A social psychologist explained mortality salience to me: in the presence of death, people become conservative. Confronted by death, they think only of themselves, their immediate families, and reassuringly rich companies with powers adequate to ensure things remain the way they are.
No plague of asteroids is necessary to induce mortality salience in test subjects. You just use the word “death” in a sentence, or write it on the wall. Hours later, those you have reminded of death still believe justice and beauty are luxuries best postponed to a future golden age.
I got to thinking about mortality salience today because I often think about it. It’s one of the great pitfalls of environmental activism. “Nature is dying,” the activists say, and the public replies, “Nature is dying? I’m mortal, my kids are mortal, and you’re talking about bright blue half-inch chameleons?” To be effective as an activist, never say die. Unless you’re on the right. Then say it as often as you can, alone in the basement, standing in a trash can full of water. Come upstairs only to eat and sleep. That’s my advice for people on the right.
Essays should be thoughtful and well informed. Too much thought is crippling, and information should remain within the bounds of common knowledge. I have a very advanced degree but never really got off the ground as an intellectual, so I can write essays just fine. The quality my essays exhibit is “literary.” As in, words about words.
If you watch TV, you will have noticed that it reprises the climax of possibly the greatest American poem: “Death, death, death, death, death.” If not the greatest American poem, definitely the greatest tragic love poem about birds on Long Island.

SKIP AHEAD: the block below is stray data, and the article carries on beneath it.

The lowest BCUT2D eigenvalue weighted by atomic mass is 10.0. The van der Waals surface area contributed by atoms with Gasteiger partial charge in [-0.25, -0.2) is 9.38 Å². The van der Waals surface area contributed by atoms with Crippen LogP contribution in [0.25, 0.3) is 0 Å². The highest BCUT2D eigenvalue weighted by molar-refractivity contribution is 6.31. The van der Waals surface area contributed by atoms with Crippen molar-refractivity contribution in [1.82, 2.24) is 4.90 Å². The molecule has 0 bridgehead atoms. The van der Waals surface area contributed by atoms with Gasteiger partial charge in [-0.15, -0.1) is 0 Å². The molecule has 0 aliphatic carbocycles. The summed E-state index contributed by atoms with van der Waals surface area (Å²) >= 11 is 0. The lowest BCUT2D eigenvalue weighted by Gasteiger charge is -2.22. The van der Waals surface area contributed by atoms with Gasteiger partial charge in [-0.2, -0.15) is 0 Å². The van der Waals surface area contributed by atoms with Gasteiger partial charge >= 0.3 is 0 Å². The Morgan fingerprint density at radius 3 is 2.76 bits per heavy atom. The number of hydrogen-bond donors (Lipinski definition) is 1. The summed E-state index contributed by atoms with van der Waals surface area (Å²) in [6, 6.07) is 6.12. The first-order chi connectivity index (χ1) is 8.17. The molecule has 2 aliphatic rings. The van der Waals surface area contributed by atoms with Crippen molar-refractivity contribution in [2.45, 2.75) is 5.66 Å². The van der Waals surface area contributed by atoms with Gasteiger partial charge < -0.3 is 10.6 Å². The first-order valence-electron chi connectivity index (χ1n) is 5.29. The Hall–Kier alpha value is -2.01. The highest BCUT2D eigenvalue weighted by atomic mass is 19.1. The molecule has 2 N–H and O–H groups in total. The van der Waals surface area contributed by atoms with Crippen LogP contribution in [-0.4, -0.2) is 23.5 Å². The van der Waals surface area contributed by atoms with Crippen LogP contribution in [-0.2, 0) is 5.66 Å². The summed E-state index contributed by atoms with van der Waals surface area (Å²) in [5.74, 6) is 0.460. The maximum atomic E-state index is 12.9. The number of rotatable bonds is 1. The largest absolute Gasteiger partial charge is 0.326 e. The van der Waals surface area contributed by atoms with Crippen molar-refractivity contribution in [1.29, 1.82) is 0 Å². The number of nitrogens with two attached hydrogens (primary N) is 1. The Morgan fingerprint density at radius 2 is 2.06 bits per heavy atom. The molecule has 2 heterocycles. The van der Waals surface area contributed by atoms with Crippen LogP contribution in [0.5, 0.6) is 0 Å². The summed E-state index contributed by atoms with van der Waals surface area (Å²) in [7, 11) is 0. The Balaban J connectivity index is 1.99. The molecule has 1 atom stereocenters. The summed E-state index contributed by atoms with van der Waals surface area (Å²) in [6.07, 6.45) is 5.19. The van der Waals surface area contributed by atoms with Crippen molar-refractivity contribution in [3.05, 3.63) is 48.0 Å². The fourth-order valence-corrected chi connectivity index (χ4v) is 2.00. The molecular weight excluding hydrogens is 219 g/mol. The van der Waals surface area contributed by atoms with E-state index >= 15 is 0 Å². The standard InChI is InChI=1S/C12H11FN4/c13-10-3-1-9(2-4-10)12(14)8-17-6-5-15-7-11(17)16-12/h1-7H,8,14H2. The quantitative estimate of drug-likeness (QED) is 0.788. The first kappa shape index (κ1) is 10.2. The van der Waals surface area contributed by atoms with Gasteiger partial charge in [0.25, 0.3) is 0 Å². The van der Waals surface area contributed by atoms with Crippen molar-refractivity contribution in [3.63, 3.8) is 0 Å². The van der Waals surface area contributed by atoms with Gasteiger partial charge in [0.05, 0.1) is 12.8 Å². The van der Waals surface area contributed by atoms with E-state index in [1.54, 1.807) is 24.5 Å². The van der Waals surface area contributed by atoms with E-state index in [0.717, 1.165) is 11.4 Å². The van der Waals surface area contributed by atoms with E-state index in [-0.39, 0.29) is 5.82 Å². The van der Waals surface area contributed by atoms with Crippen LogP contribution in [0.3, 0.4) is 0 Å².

However, poetry and TV do not work in isolation to maintain the mortality salience condition. Today it was a novel that made me think of it: nearly thirty years after it was published, I read White Noise by Don DeLillo. The narrator thinks of death day and night. He sees it in clouds, Hitler, his bones, his wife, and his gun. Dying, the physical process that in many cases makes childbirth look like a walk in the park, doesn’t seem to figure in his thinking at all, possibly because not everyone does it. In Genesis there’s someone who “walked with God: and he was not,” and if you look at a picture of the mortal remains of Robert Walser lying in the snow on Christmas Day, 1956, you can see that he may not have died. It’s possible he walked with God and was not. Many people—even today, even in hospices—die screaming. Others have the common sense to walk into hospices under their own power with notes from physicians giving them permission to sleep through the whole thing. Two weeks later they’re dead, insensible throughout, having smiled sweet goodbyes to their loved ones on the first evening. Visitors hear about them only from junior staff and only in the middle of the night. A scream echoes through the halls, and a sheet-changing 19-year-old who isn’t yet with the hospice program remarks, “You know, it’s strange more people don’t ask to sleep.”
It’s an ethical gray area. Sleep resembles death. Thus induced sleep resembles euthanasia, which is illegal even where suicide is not. Plus why would you want to sleep through something as “comfortable” as palliative care? “Comfortable” means (a belated tip from a rather contrite marketing person at a hospice organization) “not screaming and writhing.” Screaming and writhing do not resemble death in the least. Rather than nonexistence, they suggest denial or even anger. It’s not the hospices’ fault. It’s hard to fine-tune a sedation dose to keep a steadily deteriorating person alert but not screaming or writhing without allowing for the occasional scream and/or writhe. Not to mention “terminal restlessness” and “agitated delirium.” Hospices are crawling with volunteer counseling staff and littered with brochures that depict an easy death as a reward for a positive mental attitude, possibly because no psychosocial intervention has yet been shown effective in reducing “existential suffering.” You’re on your own with it, because they can’t treat it without altering your consciousness in a way that might shorten your life. Correction: It’s an ethical no-brainer but a public relations minefield, and you can’t blame the hospices for running a command-driven system.